Tubeless tires can be repaired, except you won't ever have to repair a small puncture. Bigger punctures can be repaired with tire plugs which don't even require unmounting the tire. If you're having a really bad day you can always throw in a tube with a dollar bill until the tire can be permanently repaired. It just takes a little careful cleaning of the sealant to get a permanent repair.

On the negative side, tubeless setups require a little more maintenance. The sealant might need to be topped off as much as every 4 months, and probably yearly you'll want to unmount the tire, clean out any dried sealant, and remount the tire. Rim tape installation is more critical, as it must be air-tight. Mounting the tire can be a pain if you don't have an air compressor: some tire & rim combinations pop right on with a floor pump, others not so much. When you do have to unmount the tire it's a bit of a mess.

In the MTB world, nearly everyone runs tubeless these days. On the road, things are slower to change, and there are options (tubulars, latex tubes) that can compete with or beat tubeless setups if puncture resistance isn't required. I personally run tubeless on my road bike also, because I ride it in cities where I'll encounter broken glass and goatheads, and to get comparable rolling resistance and weight I'd have to go with a latex tube or tubulars, neither of which I find very appealing.

  • 1
    "1-2 kg of armor to your tires" feels very slightly exaggerated. Do you know what the real weight difference is for road tyres? A quick google suggests savings ranging from 60 grams to 270 grams, total, but those were for MTBs.
    – Criggie
    Commented Jul 15, 2020 at 2:50
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    @Criggie It's not. Going from a light to a puncture resistant tire, adding a thorn strip, butyl tube, and slime adds 500g easy. Times two because there are two wheels. That's 1 kg. And you still get flats with that setup, not hard to add another 500g each.
    – Phil Frost
    Commented Jul 15, 2020 at 2:55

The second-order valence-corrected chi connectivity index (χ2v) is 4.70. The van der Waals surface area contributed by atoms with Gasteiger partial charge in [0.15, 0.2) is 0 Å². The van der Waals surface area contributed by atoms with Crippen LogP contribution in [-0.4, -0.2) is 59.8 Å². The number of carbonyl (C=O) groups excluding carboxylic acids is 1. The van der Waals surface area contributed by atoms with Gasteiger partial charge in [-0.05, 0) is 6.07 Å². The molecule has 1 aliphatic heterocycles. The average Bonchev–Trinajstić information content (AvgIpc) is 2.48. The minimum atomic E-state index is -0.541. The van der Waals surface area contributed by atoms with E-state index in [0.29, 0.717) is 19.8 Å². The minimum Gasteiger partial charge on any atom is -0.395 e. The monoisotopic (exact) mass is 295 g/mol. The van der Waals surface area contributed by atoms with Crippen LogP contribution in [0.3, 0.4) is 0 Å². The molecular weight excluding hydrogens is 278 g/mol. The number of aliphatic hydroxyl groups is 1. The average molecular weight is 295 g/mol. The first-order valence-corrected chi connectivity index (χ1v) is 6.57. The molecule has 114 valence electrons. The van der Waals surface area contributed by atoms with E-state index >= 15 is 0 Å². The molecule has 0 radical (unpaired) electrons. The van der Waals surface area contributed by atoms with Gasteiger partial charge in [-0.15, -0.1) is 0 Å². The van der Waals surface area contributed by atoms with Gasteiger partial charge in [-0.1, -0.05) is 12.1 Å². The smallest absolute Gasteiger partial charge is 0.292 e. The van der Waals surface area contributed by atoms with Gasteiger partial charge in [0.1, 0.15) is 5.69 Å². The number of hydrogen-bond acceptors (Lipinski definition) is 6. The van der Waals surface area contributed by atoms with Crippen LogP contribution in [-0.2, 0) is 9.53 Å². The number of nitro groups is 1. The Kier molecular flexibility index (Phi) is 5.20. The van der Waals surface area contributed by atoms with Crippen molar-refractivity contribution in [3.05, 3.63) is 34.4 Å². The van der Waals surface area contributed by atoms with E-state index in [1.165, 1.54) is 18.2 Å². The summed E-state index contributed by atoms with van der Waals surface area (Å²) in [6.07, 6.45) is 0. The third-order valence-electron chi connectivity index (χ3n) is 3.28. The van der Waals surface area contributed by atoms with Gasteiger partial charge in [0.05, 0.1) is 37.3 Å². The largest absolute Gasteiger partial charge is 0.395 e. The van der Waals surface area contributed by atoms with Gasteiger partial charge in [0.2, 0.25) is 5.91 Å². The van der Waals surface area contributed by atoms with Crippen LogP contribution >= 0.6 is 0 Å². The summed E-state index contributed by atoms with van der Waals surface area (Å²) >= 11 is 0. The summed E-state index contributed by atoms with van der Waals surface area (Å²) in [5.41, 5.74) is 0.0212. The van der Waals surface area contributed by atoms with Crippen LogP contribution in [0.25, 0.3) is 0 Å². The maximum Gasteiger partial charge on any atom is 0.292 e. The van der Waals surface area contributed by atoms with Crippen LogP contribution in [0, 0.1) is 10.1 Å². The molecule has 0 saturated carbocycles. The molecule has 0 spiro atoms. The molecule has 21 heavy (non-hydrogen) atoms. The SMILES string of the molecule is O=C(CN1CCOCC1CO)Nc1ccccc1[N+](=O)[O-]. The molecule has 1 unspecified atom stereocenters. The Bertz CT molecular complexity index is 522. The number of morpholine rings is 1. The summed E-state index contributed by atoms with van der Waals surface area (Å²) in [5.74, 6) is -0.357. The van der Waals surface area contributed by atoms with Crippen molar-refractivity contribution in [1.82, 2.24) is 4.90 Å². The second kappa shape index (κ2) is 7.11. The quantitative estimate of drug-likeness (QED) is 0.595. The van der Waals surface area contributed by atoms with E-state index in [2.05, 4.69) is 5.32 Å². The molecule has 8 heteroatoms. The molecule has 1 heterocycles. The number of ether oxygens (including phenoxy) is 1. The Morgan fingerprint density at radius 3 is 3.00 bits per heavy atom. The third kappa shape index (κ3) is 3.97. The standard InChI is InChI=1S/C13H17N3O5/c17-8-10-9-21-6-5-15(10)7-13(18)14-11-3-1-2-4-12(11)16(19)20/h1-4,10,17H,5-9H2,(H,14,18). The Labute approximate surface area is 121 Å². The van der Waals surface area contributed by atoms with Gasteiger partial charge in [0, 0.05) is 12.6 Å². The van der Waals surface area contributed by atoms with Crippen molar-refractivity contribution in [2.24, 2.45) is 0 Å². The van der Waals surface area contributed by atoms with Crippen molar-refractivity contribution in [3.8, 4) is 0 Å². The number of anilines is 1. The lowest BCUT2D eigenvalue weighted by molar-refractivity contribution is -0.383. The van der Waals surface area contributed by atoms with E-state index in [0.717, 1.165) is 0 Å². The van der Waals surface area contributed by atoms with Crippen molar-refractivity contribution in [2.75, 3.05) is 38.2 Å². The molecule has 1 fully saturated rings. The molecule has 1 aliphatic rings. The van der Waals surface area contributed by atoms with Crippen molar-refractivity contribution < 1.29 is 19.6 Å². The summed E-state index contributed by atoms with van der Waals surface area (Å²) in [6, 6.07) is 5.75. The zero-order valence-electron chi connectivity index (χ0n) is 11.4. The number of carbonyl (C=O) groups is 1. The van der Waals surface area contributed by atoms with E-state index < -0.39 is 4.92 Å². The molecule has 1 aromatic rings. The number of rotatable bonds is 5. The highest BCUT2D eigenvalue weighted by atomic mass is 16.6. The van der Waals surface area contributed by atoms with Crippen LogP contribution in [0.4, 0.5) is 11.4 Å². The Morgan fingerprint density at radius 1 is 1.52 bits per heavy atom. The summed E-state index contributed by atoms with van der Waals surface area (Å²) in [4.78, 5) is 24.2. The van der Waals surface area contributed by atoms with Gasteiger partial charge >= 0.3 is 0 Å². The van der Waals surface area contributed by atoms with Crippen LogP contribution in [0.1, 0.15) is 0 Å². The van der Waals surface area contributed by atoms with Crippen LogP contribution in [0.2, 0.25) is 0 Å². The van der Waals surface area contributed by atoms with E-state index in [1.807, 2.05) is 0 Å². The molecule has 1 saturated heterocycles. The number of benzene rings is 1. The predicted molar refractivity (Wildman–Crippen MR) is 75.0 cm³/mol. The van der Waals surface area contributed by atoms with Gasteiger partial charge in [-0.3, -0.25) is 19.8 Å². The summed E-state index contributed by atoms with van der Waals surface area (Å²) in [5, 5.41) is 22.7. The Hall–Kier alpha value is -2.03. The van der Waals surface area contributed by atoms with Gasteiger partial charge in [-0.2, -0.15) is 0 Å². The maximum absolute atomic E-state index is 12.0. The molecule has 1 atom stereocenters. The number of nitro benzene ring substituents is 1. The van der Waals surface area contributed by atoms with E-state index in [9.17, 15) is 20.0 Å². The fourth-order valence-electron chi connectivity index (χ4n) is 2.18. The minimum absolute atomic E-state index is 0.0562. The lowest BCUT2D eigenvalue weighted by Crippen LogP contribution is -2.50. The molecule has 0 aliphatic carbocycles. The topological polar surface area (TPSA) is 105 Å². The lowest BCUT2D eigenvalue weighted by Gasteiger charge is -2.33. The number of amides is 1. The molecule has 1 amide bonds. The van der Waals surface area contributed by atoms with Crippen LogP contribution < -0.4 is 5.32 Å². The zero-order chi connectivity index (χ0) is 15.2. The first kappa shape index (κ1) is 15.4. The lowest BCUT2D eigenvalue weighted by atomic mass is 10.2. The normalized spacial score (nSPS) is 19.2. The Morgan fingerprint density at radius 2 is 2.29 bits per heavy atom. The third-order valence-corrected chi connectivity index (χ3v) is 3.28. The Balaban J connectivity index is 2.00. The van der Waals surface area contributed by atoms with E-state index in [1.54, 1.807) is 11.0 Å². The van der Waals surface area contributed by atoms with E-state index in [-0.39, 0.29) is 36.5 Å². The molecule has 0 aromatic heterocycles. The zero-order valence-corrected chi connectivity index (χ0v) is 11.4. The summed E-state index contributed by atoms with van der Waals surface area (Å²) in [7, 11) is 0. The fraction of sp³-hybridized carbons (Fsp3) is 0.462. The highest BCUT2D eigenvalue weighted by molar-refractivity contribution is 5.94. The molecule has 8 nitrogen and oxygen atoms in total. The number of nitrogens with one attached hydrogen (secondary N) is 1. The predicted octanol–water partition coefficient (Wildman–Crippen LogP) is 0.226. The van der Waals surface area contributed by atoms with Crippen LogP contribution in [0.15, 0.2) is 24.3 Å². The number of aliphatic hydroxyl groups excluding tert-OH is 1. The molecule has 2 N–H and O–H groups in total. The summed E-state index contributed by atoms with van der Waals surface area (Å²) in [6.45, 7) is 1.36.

• 2
    Fair enough - you're quoting the extreme case to show a maximum, not an average value.
    – Criggie
    Commented Jul 15, 2020 at 2:58
  • 2
    @Criggie That setup (butyl tube, puncture resistant tire, thorn strip, slime) is what I rode in New Mexico around town before tubeless was a thing. And it did weigh that. And it still got flats, so I put airless tires in it. And they did weigh 2 kg for the pair. It's not the extreme case, it's a realistic case of what it takes for flats to become "extremely rare" in a realistic city riding scenario.
    – Phil Frost
    Commented Jul 15, 2020 at 3:01
  • @Criggie the point is if the OP thinks flats are "extremely rare", either they only ride in an environment where there's no sharp debris (goatheads, thorns, screws, glass, ... all the stuff you find in a city road) or they already have the slime, thorn strip, puncture resistant tire, and thick tube, and there is indeed quite a bit of weight that could be saved. Or I suppose they only rarely ride the bike.
    – Phil Frost
    Commented Jul 15, 2020 at 3:03

I believe they are an upgrade for the following reasons:

  • I live in a reasonably civilised country with well-maintained roads but I get several flats a year usually. The trouble is that if a sharp object is tiny, the same thing that makes it impossible to see in time makes it more likely to puncture the tyre due to the increased pressure.

  • I've seen (very) old tubes where the patches had degraded and I've also come across patches slowly developing a leakage channel from the original puncture site to the edge of the patch, even though the patch was originally correctly applied. Because of these and other problems many home repair guides and bicycle repairmen recommend changing the tube after a handful to a dozen patches, depending on whom you ask. Tyres don't return to a new state and after a while, for one reason or another, they will become practically unsalvageable.

  • As for the suggestion that the lack of a possibility of pinch tyres ‘encourages’ rim damage... Both are actually discouraged by the extremely uncomfortable and also heavy ride caused by underinflated tyres. There's nothing encouraging you to damage your rims, and certainly not by driving across speed bumps. Those are uncomfortable enough as it is, even with fully inflated tyres.

  • Hi, welcome to bicycles. The question you need to answer is if tubeless tyres are better than tyres with tubes; this is a comment on the other answers and doesn't address the question at all. You should read How to Answer and take the tour.
    – DavidW
    Commented Jul 16, 2020 at 15:10